I’m Alaina, Mama Bear to two small bears: Little Bear who is nearly seven, and Teddy who is four. We live in an average house, in an average community near a small town with Daddy Bear, Kev, who works in an art gallery, and our grumpy cat.
How long have you home educated for?
Officially, counting from when Little Bear would have started school, we are in our third year. However, I would say we have been home educating for nearly seven years now, as a continuation of what we have always done as parents.
What made you decide to home educate?
I started to consider home education from pretty early in Little Bear’s life. I was previously a teacher myself, and had seen many children, boys in particular, struggle with the sit-down education that is usual in schools today. As Little Bear grew, he made it clear that he was likely to be one of those boys that needed to move, and would find classroom life difficult. We tried preschool playgroup briefly, but he quickly became very upset with going, and so the plan to home educate solidified.
Originally we intended to find a school for him as he approached Key Stage 2 (year 3), but we are enjoying HE so much and it seems such a good fit for us, we now plan to simply continue as we are.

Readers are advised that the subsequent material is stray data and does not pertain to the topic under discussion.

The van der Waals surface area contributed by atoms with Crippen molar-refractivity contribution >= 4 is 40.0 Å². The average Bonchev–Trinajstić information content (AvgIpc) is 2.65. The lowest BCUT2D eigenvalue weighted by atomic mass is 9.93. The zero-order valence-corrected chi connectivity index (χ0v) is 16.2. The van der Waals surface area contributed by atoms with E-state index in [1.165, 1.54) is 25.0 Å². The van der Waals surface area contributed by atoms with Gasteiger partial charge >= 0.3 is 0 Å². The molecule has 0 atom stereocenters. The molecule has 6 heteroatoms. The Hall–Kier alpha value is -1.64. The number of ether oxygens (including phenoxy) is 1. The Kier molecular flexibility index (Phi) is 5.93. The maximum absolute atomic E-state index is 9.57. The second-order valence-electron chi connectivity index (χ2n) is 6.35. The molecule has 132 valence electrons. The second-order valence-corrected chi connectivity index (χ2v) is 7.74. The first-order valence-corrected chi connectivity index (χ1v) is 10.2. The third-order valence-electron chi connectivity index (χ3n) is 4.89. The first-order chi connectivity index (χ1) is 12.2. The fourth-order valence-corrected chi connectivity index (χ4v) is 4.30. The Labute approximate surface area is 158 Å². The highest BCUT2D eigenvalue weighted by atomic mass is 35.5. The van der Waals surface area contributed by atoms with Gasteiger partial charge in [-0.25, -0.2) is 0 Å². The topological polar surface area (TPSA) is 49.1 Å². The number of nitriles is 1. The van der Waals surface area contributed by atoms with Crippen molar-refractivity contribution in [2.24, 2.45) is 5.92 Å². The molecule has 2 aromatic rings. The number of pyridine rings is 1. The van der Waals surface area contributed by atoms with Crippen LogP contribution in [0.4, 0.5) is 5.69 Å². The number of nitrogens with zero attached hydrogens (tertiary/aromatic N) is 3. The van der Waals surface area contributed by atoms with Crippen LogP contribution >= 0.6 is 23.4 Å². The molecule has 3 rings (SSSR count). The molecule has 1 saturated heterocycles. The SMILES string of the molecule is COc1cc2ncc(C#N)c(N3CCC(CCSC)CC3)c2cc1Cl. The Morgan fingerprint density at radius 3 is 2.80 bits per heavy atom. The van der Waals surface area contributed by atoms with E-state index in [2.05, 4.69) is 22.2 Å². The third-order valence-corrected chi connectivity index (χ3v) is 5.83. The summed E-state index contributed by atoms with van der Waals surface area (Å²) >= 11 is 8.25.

Briefly describe your HE style…
We are predominantly unschoolers, or autonomous educators. This means that we follow our children’s lead, supporting and encouraging their interests. We believe that they will learn what they need to learn, when they need to learn it.
At the moment I am combining this with a little bit of Charlotte Mason style education. She was a great believer in little and often, learning through reading and listening to books, and encouraging an interest in the arts as well as a lot of outside time discovering the natural world. This works really well for Little Bear, who loves books and can assimilate quite complex information by listening to me read to him. He also loves the natural world, and enjoys nature journaling, bug collecting and observing seasonal changes. Teddy is much more of an unschooler, though!
We don’t really have a typical week. Teddy goes to preschooler rugby sessions, and we all go to forest school most weeks. Apart from that, we try to take a couple of nature walks, visit with friends, and spend lots of time just exploring our interests at home.
What is your home ed highlight from last week?
Little Bear and I watched a clip of Brian Cox testing Galileo’s theory that without air a cannonball and a feather would hit the ground together early in the week. He mulled this idea over for a couple of days, and by the end of the week was experimenting by dropping an umbrella and a home made parachute for Lego people off high places.
Teddy, on the other hand, discovered his shadow the other week. He spent a long time moving in different ways and watching how his shadow responded. This week I pulled out our overhead projector, and he spent a long time using dinosaurs and magnatiles to project new worlds onto the wall.
It is amazing to watch how they fit experiences together to create their own understanding of the world.
What is your favourite thing about home education?